New Objectivity, which sprang up in especially the German language region in the 1920s, was a reaction to both Expressionism's subjective pathos and Abstraction's rejection of reality, by means of its objective-realistic impetus and the emphasis on a factual approach to the object. New Objectivity showed a certain closeness to early Renaissance art, Classicism, Romanticism and Biedermeier in its return to the closed form and an imperative distinctiveness of the composition.
Gustav Friedrich Hartlaub coined the term New Objectivity in 1923, the trend-setting exhibition in Mannheim in 1925 made for the term's general implementation. However, the term New Objectivity was still controversial to a certain extent - Werner Haftmann alternatively suggested "Neo-Realism", Franz Roh's concept included Verism and he was in favor of "Magic Realism". Nowadays New Objectivity is partitioned into a verist, a magic and a classic school.
In terms of style, New Objectivity is characterized by strict compositions with an emphasis on the effect of the perspective, a use of forms that is based on simple geometric forms, a sharp and exaggerated way of drawing, a richness in details that reminds of the old masters and an often subdued coloring. The strong focus on the factual approach leads to a somewhat alienated super realism, which is typical for new objective art. As far as topics are concerned, still lifes, portraits and self-portraits, landscapes, calm city views and "window pictures" with a calm, sometimes melancholic or mystic atmosphere. Besides painting, graphic art and photography also played an important role in New Objectivity.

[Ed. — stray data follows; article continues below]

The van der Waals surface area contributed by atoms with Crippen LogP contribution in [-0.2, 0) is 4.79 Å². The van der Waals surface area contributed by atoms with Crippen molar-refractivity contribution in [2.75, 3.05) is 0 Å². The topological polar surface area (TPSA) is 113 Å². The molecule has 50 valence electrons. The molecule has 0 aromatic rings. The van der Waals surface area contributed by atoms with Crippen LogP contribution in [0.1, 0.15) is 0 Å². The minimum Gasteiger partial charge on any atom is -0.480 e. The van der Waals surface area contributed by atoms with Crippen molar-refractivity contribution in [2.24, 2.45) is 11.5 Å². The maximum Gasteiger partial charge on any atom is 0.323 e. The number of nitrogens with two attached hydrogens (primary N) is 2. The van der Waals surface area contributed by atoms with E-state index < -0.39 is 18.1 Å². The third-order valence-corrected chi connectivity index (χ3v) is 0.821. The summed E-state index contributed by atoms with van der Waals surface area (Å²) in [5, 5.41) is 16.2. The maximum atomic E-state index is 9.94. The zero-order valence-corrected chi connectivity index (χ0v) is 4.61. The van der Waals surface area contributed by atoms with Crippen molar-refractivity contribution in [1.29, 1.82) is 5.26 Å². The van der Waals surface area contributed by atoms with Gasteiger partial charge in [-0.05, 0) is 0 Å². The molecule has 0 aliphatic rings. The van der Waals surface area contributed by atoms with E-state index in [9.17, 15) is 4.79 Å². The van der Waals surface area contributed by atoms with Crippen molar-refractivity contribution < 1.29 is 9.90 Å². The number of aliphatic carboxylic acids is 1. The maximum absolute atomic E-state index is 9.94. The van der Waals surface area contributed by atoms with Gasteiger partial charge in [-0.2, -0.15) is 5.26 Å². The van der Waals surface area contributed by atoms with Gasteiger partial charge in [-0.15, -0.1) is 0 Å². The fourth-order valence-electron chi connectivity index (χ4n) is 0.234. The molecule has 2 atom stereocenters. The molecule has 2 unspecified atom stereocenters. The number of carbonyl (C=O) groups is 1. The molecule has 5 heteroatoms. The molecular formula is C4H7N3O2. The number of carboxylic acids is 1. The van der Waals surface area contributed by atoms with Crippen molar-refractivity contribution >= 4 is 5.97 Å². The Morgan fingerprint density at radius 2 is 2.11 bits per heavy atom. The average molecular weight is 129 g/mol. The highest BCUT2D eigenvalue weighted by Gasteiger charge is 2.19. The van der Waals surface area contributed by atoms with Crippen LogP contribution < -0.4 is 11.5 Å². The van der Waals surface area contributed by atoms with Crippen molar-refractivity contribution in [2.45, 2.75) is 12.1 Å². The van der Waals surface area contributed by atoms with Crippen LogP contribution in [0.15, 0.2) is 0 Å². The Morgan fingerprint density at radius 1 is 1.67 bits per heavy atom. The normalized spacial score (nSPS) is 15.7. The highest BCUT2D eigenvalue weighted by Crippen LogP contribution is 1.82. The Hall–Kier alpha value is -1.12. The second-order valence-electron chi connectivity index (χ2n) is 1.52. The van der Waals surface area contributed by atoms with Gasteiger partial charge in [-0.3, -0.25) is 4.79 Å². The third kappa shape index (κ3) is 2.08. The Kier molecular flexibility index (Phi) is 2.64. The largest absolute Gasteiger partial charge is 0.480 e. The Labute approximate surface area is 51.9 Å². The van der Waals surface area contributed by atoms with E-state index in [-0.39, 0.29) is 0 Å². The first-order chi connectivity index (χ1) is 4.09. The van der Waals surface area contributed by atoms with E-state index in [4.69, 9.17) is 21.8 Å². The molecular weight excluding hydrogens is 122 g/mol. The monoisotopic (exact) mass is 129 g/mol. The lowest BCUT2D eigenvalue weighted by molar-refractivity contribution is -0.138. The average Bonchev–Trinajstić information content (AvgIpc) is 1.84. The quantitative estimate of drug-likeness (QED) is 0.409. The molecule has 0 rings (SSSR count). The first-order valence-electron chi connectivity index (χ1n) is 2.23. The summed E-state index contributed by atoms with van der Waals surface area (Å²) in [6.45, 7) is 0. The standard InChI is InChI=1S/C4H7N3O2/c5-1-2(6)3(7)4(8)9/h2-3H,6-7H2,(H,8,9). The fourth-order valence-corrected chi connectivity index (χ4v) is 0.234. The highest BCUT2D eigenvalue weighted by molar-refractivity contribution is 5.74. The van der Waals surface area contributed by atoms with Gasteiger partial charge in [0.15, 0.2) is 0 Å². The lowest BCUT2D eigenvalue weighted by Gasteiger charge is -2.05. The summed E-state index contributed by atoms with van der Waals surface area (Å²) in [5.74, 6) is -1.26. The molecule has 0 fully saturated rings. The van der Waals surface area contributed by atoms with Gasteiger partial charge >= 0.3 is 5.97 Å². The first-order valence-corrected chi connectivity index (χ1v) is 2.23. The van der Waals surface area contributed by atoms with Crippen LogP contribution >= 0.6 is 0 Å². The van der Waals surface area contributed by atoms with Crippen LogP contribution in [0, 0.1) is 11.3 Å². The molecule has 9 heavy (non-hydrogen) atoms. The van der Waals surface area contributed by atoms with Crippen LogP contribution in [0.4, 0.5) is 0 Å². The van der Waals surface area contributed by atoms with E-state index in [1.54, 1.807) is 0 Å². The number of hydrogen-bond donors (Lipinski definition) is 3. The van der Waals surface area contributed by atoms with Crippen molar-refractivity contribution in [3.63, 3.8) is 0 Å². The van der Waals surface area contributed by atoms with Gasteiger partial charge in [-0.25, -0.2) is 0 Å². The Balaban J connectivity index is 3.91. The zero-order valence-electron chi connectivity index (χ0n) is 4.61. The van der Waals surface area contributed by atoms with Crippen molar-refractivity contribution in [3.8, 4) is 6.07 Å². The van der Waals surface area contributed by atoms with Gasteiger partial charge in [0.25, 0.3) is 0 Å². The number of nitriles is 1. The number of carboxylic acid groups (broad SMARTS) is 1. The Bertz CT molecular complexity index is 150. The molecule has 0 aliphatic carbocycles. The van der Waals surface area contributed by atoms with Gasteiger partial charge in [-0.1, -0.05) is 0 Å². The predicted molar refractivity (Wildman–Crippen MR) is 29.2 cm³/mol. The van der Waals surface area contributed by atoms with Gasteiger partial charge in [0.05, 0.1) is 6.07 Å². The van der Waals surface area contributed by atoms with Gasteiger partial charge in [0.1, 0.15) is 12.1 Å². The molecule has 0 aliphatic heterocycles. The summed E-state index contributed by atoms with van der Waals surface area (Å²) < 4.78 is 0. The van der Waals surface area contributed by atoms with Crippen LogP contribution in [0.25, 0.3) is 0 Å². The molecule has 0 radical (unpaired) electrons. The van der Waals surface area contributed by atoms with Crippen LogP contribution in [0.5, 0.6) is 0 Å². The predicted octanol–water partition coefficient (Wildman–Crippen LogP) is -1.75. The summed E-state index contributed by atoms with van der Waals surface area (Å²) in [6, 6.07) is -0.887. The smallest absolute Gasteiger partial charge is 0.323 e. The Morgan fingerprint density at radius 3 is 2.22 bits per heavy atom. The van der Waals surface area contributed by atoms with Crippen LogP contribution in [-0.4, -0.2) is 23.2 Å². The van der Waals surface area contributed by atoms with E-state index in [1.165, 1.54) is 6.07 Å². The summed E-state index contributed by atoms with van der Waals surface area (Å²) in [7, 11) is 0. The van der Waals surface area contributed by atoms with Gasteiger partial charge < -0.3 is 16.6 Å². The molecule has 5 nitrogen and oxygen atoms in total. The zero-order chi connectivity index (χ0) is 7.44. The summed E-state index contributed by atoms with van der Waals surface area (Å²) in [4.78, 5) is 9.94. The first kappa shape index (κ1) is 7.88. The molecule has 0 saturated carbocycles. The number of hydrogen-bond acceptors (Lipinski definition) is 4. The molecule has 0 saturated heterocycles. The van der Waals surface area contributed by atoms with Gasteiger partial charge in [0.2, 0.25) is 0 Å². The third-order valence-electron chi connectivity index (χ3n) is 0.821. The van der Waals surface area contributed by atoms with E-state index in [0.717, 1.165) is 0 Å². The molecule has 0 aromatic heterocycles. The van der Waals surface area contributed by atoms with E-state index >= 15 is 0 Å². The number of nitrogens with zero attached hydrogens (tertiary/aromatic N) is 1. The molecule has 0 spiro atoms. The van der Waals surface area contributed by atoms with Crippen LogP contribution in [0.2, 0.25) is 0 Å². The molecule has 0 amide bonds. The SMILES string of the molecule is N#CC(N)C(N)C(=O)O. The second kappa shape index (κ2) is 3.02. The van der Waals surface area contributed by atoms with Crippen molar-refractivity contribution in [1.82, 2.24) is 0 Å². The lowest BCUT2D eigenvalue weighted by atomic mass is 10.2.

The appearance of New Objectivity has to be seen in the light of the commotion of the time after World War I. But yet, New Objectivity cannot be regarded as an exclusively restorative tendency, even though the National Socialists tried to absorb it in the late 1920s.
Among New Objectivity's main representatives count Herbert Böttger (1898-1954), George Grosz (1893-1959), Heinrich Maria Davringhausen (1894-1970), Otto Dix (1891-1969), Conrad Felixmüller (1897-1977), Otto Griebel (1895-1972), Carl Grossberg (1894-1940), Paul Kälberer (1896-1974), Alexander Kanoldt (1881-1939), Curt Querner (1904-76), Franz Radziwill (1895-1983), Christian Schad (1894-1982), Rudolf Schlichter (1890-1955) and Georg Schrimpf (1889-1938). In Austria artists such as Franz Sedlacek and Rudolf Wacker shaped the style and Nikolaus Stoecklin for Switzerland.
Comparable tendencies as of the 1920s are Realism in North America, Neo-Classicism (Pablo Picasso, André Derain) and the Italian Pittura Metafisica. Other artists that were working in an objective style were Auguste Herbin or Fernand Léger in France, the artists of the "Nuova Oggettività" (in parts of their oeuvre also Carlo Carrà, Felice Casorati, Giorgio de Chirico or Gino Severini) in Italy, painters from the surroundings of Vorticism (Christopher Richard Wynne Nevinson, Percy Wyndham Lewis) in England and Pyke Koch and Jan Toorop in Holland. Ewald Dahlskog must be mentioned for Scandinavia and Rudolph Kremlicka (Czechoslowakia) or K. Zonev (Bulgaria) for Eastern Europe.
The term New Objectivity can also be applied to the new objective and anti-historic style in architecture and arts and crafts (New Architecture, New Living), which came up in the 1920s.